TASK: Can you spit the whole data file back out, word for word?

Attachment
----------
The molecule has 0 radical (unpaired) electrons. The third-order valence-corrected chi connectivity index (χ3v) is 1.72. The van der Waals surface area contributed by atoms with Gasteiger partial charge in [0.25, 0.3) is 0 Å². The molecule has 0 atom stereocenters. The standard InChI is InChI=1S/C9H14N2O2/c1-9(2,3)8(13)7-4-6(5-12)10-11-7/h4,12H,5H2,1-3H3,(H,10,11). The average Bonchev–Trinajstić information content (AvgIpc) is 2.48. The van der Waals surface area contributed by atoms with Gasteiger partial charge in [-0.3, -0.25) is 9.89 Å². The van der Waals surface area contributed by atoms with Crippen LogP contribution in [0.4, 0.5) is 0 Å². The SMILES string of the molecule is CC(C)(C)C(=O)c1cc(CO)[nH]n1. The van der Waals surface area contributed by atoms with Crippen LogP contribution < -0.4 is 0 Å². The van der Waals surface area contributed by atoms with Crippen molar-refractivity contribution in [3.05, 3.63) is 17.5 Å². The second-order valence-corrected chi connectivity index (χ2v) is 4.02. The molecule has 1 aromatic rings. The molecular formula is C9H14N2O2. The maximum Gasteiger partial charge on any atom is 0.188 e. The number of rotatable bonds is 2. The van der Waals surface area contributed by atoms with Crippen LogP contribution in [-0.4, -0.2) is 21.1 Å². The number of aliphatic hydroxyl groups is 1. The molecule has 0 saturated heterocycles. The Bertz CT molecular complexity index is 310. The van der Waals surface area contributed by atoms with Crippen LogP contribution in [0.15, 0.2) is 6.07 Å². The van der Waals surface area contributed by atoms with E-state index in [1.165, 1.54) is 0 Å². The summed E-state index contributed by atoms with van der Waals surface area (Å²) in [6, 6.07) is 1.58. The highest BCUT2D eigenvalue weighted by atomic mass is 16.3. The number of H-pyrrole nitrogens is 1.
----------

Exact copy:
The molecule has 0 radical (unpaired) electrons. The third-order valence-corrected chi connectivity index (χ3v) is 1.72. The van der Waals surface area contributed by atoms with Gasteiger partial charge in [0.25, 0.3) is 0 Å². The molecule has 0 atom stereocenters. The standard InChI is InChI=1S/C9H14N2O2/c1-9(2,3)8(13)7-4-6(5-12)10-11-7/h4,12H,5H2,1-3H3,(H,10,11). The average Bonchev–Trinajstić information content (AvgIpc) is 2.48. The van der Waals surface area contributed by atoms with Gasteiger partial charge in [-0.3, -0.25) is 9.89 Å². The van der Waals surface area contributed by atoms with Crippen LogP contribution in [0.4, 0.5) is 0 Å². The SMILES string of the molecule is CC(C)(C)C(=O)c1cc(CO)[nH]n1. The van der Waals surface area contributed by atoms with Crippen LogP contribution < -0.4 is 0 Å². The van der Waals surface area contributed by atoms with Crippen molar-refractivity contribution in [3.05, 3.63) is 17.5 Å². The second-order valence-corrected chi connectivity index (χ2v) is 4.02. The molecule has 1 aromatic rings. The molecular formula is C9H14N2O2. The maximum Gasteiger partial charge on any atom is 0.188 e. The number of rotatable bonds is 2. The van der Waals surface area contributed by atoms with Crippen LogP contribution in [-0.4, -0.2) is 21.1 Å². The number of aliphatic hydroxyl groups is 1. The molecule has 0 saturated heterocycles. The Bertz CT molecular complexity index is 310. The van der Waals surface area contributed by atoms with Crippen LogP contribution in [0.15, 0.2) is 6.07 Å². The van der Waals surface area contributed by atoms with E-state index in [1.165, 1.54) is 0 Å². The summed E-state index contributed by atoms with van der Waals surface area (Å²) in [6, 6.07) is 1.58. The highest BCUT2D eigenvalue weighted by atomic mass is 16.3. The number of H-pyrrole nitrogens is 1.